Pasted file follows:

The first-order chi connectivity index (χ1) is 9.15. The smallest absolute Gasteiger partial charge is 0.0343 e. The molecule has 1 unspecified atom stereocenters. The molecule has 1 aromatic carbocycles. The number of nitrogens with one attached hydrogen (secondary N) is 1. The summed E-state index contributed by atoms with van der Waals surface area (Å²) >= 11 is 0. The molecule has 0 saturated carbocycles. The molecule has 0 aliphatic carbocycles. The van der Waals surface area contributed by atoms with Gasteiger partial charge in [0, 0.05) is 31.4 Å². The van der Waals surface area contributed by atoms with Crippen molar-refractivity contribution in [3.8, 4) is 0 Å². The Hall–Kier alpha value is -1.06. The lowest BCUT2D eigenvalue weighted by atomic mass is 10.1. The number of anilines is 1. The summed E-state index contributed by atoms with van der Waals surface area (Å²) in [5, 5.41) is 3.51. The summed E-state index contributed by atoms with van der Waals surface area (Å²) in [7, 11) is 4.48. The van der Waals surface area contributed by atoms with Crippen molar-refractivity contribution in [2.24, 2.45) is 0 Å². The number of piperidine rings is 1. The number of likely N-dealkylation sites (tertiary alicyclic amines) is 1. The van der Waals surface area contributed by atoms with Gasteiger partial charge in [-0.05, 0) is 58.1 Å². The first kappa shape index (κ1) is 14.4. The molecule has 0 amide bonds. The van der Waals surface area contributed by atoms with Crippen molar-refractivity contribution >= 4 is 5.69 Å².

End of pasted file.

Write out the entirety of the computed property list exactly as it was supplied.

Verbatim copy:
The first-order chi connectivity index (χ1) is 9.15. The smallest absolute Gasteiger partial charge is 0.0343 e. The molecule has 1 unspecified atom stereocenters. The molecule has 1 aromatic carbocycles. The number of nitrogens with one attached hydrogen (secondary N) is 1. The summed E-state index contributed by atoms with van der Waals surface area (Å²) >= 11 is 0. The molecule has 0 saturated carbocycles. The molecule has 0 aliphatic carbocycles. The van der Waals surface area contributed by atoms with Gasteiger partial charge in [0, 0.05) is 31.4 Å². The van der Waals surface area contributed by atoms with Crippen molar-refractivity contribution in [3.8, 4) is 0 Å². The Hall–Kier alpha value is -1.06. The lowest BCUT2D eigenvalue weighted by atomic mass is 10.1. The number of anilines is 1. The summed E-state index contributed by atoms with van der Waals surface area (Å²) in [5, 5.41) is 3.51. The summed E-state index contributed by atoms with van der Waals surface area (Å²) in [7, 11) is 4.48. The van der Waals surface area contributed by atoms with Crippen molar-refractivity contribution in [2.24, 2.45) is 0 Å². The number of piperidine rings is 1. The number of likely N-dealkylation sites (tertiary alicyclic amines) is 1. The van der Waals surface area contributed by atoms with Gasteiger partial charge in [-0.05, 0) is 58.1 Å². The first kappa shape index (κ1) is 14.4. The molecule has 0 amide bonds. The van der Waals surface area contributed by atoms with Crippen molar-refractivity contribution >= 4 is 5.69 Å².